Detroit Lions kicker Jason Hanson has put together quite a few amazing games in his 21-year NFL career. On Sunday, he had one of the more remarkable games in his career both as a kicker and a punter. Confused? Allow me to explain.
When the Tennessee Titans pulled off the punt version of the "Music City Miracle" in the first quarter of Sunday's game, Lions punter Ben Graham suffered a left calf injury. This injury left him unable to punt, forcing Hanson into action as the punter for the first time since 2003. Before Sunday, Hanson had a total of 12 punts in his career (one in 1995, one in 1996, three in 1998 and seven in 2003). He did a pretty good job on those 12 punts, averaging around 35 yards per attempt.
On Sunday in Tennessee, Hanson did an excellent job as the punter. He had three punts for an average of 39.3 yards. His first went 37 yards and his second was good for 35 yards. His final punt was his longest -- a 46-yarder when the Lions needed to flip the field with time running down in the fourth quarter. The Titans ended up scoring two plays later, but Hanson put the Lions in a very good position defensively.
As good as he was as the replacement punter, Hanson was even better at his regular job. He went 4-for-4 on field goals and 3-for-3 on extra points during Sunday's game. His field goals came from a distance of 47, 53, 33 and 26 yards. What's more, one of his extra points came after the Lions scored on the final play of the game on a Hail Mary. Hanson needed to convert the extra point to send the game to overtime, and he did just that.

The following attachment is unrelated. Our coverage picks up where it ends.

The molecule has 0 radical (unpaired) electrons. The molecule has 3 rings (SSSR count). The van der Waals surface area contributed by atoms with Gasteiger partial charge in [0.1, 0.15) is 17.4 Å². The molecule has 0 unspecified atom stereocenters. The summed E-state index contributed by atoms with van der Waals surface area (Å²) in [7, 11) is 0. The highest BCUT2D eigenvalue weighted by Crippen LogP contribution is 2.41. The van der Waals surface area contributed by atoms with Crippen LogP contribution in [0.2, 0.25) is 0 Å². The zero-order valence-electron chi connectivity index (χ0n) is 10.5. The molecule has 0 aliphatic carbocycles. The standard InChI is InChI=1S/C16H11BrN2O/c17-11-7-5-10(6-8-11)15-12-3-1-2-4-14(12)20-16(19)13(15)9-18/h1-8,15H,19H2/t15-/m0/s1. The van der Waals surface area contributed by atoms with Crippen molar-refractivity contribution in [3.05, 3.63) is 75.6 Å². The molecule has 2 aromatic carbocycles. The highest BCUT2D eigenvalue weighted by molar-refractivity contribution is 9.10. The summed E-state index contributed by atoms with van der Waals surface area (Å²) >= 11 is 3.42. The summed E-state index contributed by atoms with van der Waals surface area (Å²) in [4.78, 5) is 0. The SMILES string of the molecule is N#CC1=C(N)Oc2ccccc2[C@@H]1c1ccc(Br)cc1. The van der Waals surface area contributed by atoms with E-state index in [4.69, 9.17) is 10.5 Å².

That extra point wasn't the only clutch play by Hanson. A few plays earlier, he kicked a perfect onside that went right to Amari Spievey. The onside recovery put the Lions in position for the Hail Mary and kept their chances of coming back and winning alive. While Hanson did put one kickoff out of bounds in Sunday's game, overall he was excellent in more ways than one. (And the Lions got a fumble recovery right after the botched kickoff anyway.)
As if Hanson's day wasn't impressive enough, he set a few personal marks during Sunday's game. For starters, he passed Matt Stover on the list of career made field goals (via Jennifer Hammond). Hanson now trails John Carney, who is in third place, by only five made field goals. Speaking of Carney and Stover, Hanson joined them as the only kickers in NFL history with 25 games of four made field goals (via CBS Lions). Also, Hanson made four field goals in back-to-back games for the first time in his career, according to Tim Twentyman.
Hanson may be getting up there in age (he's now 42), but don't tell me he doesn't still have it. He's just as good as he's ever been, both as a kicker and a punter, apparently.